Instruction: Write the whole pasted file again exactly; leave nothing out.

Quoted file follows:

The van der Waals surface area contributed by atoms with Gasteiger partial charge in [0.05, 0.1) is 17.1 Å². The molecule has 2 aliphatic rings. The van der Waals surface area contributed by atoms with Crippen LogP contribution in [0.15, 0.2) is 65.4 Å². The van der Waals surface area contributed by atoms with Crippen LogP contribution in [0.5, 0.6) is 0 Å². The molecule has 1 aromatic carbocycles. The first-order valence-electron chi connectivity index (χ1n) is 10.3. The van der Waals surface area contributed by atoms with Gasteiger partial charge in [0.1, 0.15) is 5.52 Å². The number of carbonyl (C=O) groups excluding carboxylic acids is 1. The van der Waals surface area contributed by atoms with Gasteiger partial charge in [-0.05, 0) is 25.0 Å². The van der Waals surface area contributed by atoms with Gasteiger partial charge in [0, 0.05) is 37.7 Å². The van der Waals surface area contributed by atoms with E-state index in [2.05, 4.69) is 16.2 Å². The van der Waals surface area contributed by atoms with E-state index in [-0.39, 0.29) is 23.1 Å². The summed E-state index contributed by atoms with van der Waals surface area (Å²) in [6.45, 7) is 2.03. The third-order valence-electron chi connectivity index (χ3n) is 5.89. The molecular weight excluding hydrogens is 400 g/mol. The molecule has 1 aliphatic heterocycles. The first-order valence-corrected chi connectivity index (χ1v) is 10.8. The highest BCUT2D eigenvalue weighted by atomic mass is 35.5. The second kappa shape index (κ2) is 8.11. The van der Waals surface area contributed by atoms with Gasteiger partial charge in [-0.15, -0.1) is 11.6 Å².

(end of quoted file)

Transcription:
The van der Waals surface area contributed by atoms with Gasteiger partial charge in [0.05, 0.1) is 17.1 Å². The molecule has 2 aliphatic rings. The van der Waals surface area contributed by atoms with Crippen LogP contribution in [0.15, 0.2) is 65.4 Å². The van der Waals surface area contributed by atoms with Crippen LogP contribution in [0.5, 0.6) is 0 Å². The molecule has 1 aromatic carbocycles. The first-order valence-electron chi connectivity index (χ1n) is 10.3. The van der Waals surface area contributed by atoms with Gasteiger partial charge in [0.1, 0.15) is 5.52 Å². The number of carbonyl (C=O) groups excluding carboxylic acids is 1. The van der Waals surface area contributed by atoms with Gasteiger partial charge in [-0.05, 0) is 25.0 Å². The van der Waals surface area contributed by atoms with Gasteiger partial charge in [0, 0.05) is 37.7 Å². The van der Waals surface area contributed by atoms with E-state index in [2.05, 4.69) is 16.2 Å². The van der Waals surface area contributed by atoms with E-state index in [-0.39, 0.29) is 23.1 Å². The summed E-state index contributed by atoms with van der Waals surface area (Å²) in [6.45, 7) is 2.03. The third-order valence-electron chi connectivity index (χ3n) is 5.89. The molecular weight excluding hydrogens is 400 g/mol. The molecule has 1 aliphatic heterocycles. The first-order valence-corrected chi connectivity index (χ1v) is 10.8. The highest BCUT2D eigenvalue weighted by atomic mass is 35.5. The second kappa shape index (κ2) is 8.11. The van der Waals surface area contributed by atoms with Gasteiger partial charge in [-0.15, -0.1) is 11.6 Å².